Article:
Mortgage giant Fannie Mae avoided having to ask the Treasury department for another handout after financial results released Wednesday showed a better financial outlook for the government-sponsored enterprise.
It's the first time since Fannie Mae entered conservatorship in 2008 that the company hasn't needed a quarterly financial pick-me-up from the government. The agency has received $116 billion in aid from the Treasury Department thus far and a total of $170 billion in taxpayer funds overall, the costliest bailout of the financial crisis.
Fannie Mae reported $2.7 billion in net income for the first quarter of 2012, up from a $6.5 billion loss during the first quarter of 2011 and a $2.4 billion loss in the fourth quarter of 2011. The company's comprehensive income of $3.1 billion covers its required $2.8 billion payment to the Treasury.
The improvement in the company's balance sheet was due primarily to less extreme home price declines, fewer single-family homes on their books, and fewer agency-backed mortgages in serious delinquency.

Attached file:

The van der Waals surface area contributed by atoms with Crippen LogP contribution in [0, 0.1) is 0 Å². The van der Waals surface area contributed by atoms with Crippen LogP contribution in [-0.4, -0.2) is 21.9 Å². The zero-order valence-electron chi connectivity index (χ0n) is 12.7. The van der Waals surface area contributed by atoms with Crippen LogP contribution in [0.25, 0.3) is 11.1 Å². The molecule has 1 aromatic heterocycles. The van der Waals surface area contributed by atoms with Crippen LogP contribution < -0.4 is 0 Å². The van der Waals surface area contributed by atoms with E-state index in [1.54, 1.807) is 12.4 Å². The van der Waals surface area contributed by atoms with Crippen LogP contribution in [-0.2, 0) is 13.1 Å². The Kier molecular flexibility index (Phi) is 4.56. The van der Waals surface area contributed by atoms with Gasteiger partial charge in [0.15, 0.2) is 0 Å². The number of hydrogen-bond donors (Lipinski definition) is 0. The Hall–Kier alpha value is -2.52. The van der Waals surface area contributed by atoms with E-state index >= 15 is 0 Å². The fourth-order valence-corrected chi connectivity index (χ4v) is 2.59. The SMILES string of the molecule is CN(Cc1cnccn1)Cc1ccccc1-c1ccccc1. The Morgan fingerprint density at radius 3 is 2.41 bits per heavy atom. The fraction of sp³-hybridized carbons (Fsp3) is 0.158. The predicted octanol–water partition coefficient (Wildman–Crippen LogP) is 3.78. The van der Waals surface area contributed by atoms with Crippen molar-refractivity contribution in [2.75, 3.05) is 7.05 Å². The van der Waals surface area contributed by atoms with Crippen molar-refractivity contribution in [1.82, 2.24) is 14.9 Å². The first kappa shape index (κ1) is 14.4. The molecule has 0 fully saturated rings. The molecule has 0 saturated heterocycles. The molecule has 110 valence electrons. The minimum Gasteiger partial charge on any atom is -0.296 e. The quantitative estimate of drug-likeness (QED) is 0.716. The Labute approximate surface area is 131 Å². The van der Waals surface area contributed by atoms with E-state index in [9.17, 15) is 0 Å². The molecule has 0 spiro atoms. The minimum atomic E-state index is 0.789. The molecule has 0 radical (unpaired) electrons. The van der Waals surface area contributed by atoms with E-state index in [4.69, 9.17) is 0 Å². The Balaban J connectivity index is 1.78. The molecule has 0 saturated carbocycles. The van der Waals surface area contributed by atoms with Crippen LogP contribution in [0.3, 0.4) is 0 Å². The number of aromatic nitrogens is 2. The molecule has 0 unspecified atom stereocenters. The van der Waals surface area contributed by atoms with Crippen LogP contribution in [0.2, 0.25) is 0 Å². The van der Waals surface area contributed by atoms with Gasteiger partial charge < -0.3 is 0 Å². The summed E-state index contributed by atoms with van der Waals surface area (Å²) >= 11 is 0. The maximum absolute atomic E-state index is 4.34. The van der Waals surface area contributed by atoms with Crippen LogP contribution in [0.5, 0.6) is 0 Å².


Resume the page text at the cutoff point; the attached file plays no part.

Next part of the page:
"We expect our financial results for 2012 to be significantly better than 2011," said Susan McFarland, executive vice president and chief financial officer, in a statement. "As our serious delinquency rate declines and home prices stabilize, we expect to reduce our reserves, which combined with revenue from our high-quality new book of business, will drive our future results."
But while Fannie Mae seems to be patching up its balance sheet, its sibling agency Freddie Mac reported another loss last week, according to the Associated Press, requesting $19 million in aid for the first quarter. On the bright side, Freddie Mac's request is relatively small to their shortfall a year ago when they reported a net loss of almost $930 billion.
Fannie Mae's positive financial report is the latest sign that the battered housing market could finally be seeing the light at the end of the tunnel, especially as Fannie Mae continues to acquire higher quality loans.
Still, some projections put the future price tag on propping up Fannie and Freddie at more than $260 billion through 2016.
Meg Handley is a business reporter for U.S. News & World Report. You can reach her at firstname.lastname@example.org and follow her on Twitter.